Whimsy Within Blog

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Master of None

“What do you want to be when you grow up?”

I think that’s the most stupid question I’ve ever heard.  I always lied when someone asked me. I had plenty of practice from years of making up sins in the Catholic confessional, because sinning was a requirement as a child. Lying made it all the easier the following week when confessing to the priest that I had lied. Vicious cycle. Anyway, the answers I provided were always ones I thought the inquirer wanted to hear. But in my gut, I hadn’t a clue. How would I know? I still had to be reminded to brush my teeth and yet these well-intentioned, although misguided people, expected me to have a future plan. What in the world were they thinking? For some kids it may have been simple to wistfully dream of a future. Other kids hadn’t the luxury of such folly. Surviving one day at a time and meeting the basics in life had much more priority than butcher, baker or candlestick maker. I’m still not quite sure how to respond to this question.

I remember friends wanting to be nurses when they grew up, and they admirably are. And friends wanting to be mothers and wives when they grew up, and they respectfully are. Or friends wanting to be teachers when they grew up, and they honorably are. I never saw myself as a paper doll on a cardboard tripod stand. Fold over the tabs and dress me in the world’s corresponding outfit that will serve as my name tag – nurse, teacher, mother, wife. Relax, they are all important professions, and I am most grateful for each one. It’s a shame I even have to offer that disclaimer, but the times we live in, well,…. here I am, offering a disclaimer. Back to the question – I may have answered with an expected response, rewarded with a glowing smile of approval from the adult, but I didn’t mean a word of it. Me, I left my options open.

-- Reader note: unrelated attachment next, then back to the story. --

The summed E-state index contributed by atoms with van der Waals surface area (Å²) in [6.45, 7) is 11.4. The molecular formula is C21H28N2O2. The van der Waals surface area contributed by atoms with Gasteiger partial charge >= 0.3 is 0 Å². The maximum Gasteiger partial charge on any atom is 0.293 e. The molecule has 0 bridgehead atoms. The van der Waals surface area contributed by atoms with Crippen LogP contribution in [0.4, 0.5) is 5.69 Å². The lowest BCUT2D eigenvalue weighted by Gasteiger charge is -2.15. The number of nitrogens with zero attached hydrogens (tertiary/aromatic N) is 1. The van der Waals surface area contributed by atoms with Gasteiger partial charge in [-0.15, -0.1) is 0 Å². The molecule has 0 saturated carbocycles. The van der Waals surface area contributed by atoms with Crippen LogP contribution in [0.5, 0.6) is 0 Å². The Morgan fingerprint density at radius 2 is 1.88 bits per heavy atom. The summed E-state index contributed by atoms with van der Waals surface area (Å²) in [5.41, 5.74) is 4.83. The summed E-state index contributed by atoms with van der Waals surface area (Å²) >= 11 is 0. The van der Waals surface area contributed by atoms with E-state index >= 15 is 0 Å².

jack“To be” is a verb. It imples action, actually doing something. For me, there is no “to be, just “be.” I already am, so there’s no one else I need to be other than me. Why do I even have to want to be anything? And does being something have to mean we change who we are? Does the “me” change when I become an adult, or am I still “me?” And do I have to be just one thing? Just one? Oh dear. Say it isn’t so. Please don’t make me stop at one. The world is full of spices, and I intend to sample as many as I can. Throughout my life I have been bank teller, retail clerk, janitor, restaurant manager, executive assistant, floral designer, horticultural specialist, catering director, activity director, volunteer, music store associate, business proprietor, church secretary, certified yoga teacher, paraprofessional, author, home health aide, and I’m certain there’s something I’ve omitted. If I knew then what I know now, when asked “what do you want to be when you grow up,?” I would have answered “jack of all trades.”

And furthermore, who determines that exact moment when one is considered “grown up?” Is it the day you move in to your very own apartment and have to pay the security deposit and rent with your own money? Unless you’re one of those who let Mom and Dad pay it for you? If so, does that still qualify as being grown up? Is it the first time you do your own laundry? Is it the first time you have sexual intercourse? Or maybe it’s the day your last parent ceases to breathe and you now realize how freaking, painfully alone life can feel. When is one actually a grown up?